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  Dolores Kunda
© Nathan Mandell
Dolores Kunda '84
Dolores Kunda
U.S. Hispanic market offers great potential, says Kellogg expert

By Carl Vogel

When Dolores Kunda asked to be assigned to the Hispanic marketing group at Leo Burnett, friends and colleagues quietly told her she might be making a "career-limiting move." After joining the company in 1984 directly after graduating from the Kellogg School, she had advanced from a trainee to senior account executive and just returned from a two-year stint as the youngest account director at Leo Burnett Mexico SA de CV. Now she was requesting to become part of a small team with the primary responsibility of translating existing campaigns into Spanish.

Today, Kunda's strategy has been vindicated.

After becoming head of the Hispanic marketing group in 1993, she immediately began working to make the unit a stand-alone agency. "Everyone thought we were a cost structure, just a service of the agency for clients," she recalls. "So we ran a proxy P&L to measure how we were performing, and big surprise we were making money."

In 1999, the group became a separate entity and launched with its own name, L�piz (Spanish for pencil). L�piz has grown into one of the premier Hispanic marketing communications agencies in the country, with more than $135 million in billables in 2002 (last public data) and blue chip clients such as Chase Bank, Coca-Cola, Disney, General Motors, InBev Brewing, Sara Lee and Wrigley. In fact, the firm competed against some 21,000 entries worldwide to win a Silver Lion Award at the 2005 Cannes International Advertising Film Festival for its Kellogg's Frosted Mini Wheats spot.

"This is big news for the Hispanic market," says Kunda, a Washington, D.C., native of Puerto Rican heritage, who serves as president and CEO of L�piz. She often speaks about the importance of the Hispanic market at conferences and to reporters from national media outlets.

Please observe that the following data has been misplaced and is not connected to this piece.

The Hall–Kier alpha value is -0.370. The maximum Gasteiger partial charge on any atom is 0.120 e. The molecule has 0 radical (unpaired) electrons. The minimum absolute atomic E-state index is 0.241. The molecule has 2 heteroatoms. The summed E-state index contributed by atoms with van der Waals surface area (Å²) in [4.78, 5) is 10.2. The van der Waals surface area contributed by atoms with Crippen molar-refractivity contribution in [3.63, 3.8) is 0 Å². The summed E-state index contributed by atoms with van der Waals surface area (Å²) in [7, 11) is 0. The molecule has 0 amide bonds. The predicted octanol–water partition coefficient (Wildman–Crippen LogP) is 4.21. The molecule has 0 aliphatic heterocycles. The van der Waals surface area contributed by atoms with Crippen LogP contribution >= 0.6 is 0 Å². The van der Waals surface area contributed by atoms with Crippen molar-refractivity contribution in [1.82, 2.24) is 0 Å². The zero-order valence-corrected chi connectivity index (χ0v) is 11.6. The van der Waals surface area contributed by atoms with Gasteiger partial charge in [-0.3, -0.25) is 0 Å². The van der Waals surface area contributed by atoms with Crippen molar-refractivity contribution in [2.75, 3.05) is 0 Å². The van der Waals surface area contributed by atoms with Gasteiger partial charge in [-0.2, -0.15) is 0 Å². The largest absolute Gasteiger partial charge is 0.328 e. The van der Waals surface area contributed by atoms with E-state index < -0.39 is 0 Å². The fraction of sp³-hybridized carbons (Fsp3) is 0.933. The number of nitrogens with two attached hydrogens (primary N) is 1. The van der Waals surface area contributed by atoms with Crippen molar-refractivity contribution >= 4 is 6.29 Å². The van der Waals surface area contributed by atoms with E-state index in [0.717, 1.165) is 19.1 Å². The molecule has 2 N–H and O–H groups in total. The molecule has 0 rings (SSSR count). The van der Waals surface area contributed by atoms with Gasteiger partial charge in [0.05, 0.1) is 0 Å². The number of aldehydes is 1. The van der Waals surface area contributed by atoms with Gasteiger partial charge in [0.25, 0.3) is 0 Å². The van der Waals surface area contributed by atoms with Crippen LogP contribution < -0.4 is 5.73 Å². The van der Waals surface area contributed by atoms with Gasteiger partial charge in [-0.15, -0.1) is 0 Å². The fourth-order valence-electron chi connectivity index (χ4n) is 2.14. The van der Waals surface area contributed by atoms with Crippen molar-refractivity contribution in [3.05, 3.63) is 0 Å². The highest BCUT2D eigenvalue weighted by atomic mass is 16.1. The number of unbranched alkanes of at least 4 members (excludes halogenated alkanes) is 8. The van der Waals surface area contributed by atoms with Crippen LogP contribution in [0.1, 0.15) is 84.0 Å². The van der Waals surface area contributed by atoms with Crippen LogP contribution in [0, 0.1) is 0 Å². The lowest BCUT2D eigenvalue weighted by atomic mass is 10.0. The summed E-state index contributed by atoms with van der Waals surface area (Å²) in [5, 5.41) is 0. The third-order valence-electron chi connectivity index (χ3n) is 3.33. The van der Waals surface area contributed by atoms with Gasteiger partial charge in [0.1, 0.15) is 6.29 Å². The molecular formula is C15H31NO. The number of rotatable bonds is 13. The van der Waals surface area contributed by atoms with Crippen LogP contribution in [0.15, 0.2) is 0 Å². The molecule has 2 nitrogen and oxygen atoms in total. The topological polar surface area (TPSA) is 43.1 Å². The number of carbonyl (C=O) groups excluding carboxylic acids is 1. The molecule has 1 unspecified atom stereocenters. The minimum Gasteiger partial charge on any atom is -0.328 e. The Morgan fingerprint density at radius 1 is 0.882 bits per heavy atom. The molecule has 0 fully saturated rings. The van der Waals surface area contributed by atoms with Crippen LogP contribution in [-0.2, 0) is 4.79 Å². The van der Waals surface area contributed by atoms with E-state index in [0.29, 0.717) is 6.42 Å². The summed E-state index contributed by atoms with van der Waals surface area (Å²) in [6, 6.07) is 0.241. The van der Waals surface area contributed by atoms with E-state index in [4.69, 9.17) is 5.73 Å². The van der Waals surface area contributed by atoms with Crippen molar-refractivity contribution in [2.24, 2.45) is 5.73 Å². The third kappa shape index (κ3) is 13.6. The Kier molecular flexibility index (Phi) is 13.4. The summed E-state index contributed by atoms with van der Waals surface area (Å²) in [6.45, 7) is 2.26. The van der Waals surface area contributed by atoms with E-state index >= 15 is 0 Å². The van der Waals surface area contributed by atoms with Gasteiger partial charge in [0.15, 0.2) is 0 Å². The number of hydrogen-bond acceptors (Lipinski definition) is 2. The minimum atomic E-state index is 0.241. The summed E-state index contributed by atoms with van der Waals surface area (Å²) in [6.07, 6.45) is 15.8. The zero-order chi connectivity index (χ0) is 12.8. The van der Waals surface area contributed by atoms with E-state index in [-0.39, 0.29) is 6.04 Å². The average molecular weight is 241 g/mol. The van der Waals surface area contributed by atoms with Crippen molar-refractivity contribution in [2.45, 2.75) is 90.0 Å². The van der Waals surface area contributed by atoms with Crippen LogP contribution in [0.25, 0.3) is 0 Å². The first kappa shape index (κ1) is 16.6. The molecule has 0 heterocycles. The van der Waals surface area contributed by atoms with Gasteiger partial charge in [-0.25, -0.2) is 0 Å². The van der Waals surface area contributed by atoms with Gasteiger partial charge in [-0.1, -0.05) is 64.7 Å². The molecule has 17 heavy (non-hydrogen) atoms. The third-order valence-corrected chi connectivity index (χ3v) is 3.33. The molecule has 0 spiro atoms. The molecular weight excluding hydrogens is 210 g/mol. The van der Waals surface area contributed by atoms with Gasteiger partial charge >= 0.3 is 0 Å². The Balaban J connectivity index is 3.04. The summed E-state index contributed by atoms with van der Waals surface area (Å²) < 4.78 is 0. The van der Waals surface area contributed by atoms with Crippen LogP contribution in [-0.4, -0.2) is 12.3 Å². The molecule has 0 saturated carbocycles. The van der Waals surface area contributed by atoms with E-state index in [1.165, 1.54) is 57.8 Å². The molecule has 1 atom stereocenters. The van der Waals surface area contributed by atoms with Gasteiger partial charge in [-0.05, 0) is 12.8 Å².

"Things have changed tremendously in the last five years. The turning point was the 2000 census. It really blew people out of the water when the numbers came in and everyone could see how much the last census had underestimated the growth of the Hispanic population," Kunda says. "There's a lot of saturation for many products in the general market, and companies are looking to find new targets. But if they're conducting separate marking efforts in Chile or Latin America looking for potential markets, but not pursuing the U.S. Hispanic market, they're missing a larger and a more wealthy population."

Kunda recently returned to Kellogg to attend a course offered by the school's Center for Executive Women that prepares women for board leadership roles. The Women's Director Development Program made an impression on her.

"It was fabulous," she says. "I would recommend it to anyone, regardless of whether they want to be on a corporate board. It really makes you think through your decisions, reflect on how to build a team and how a financial picture can be distorted by someone with an agenda."

The class consisted entirely of women, yet Kunda says the course wasn't geared toward women's issues in the boardroom, nor does she believe that the discussions and atmosphere would have been different if the class was mixed gender. But she does say that corporate America needs more women and minorities active on boards.

"At this stage of the game, I would hope that people not look at your gender, but consider the value of what you bring to the table," she states. "I can provide insight into Hispanic markets, and that's something more companies need to know about."

Kunda is quick to indicate that, even with the rise of companies such as Lpiz and a more general awareness of Hispanics in America, the job isn't done. Without demand from large corporate clients, there is a significant gap in the hard data on Hispanic markets, and absent those numbers, it is hard to illustrate the demographic's buying power.

"We're still working to get Hispanics at the table. We get recognized in this country by having economic and political power," she says. "When companies regularly speak to a group in a way that is respectful and [indicates awareness of] their culture, you know that group has arrived."

Continue to Assistant Deans Carole Cahill, Theresa Parker and Erica Kantor

Back to Success Stories

©2002 Kellogg School of Management, Northwestern University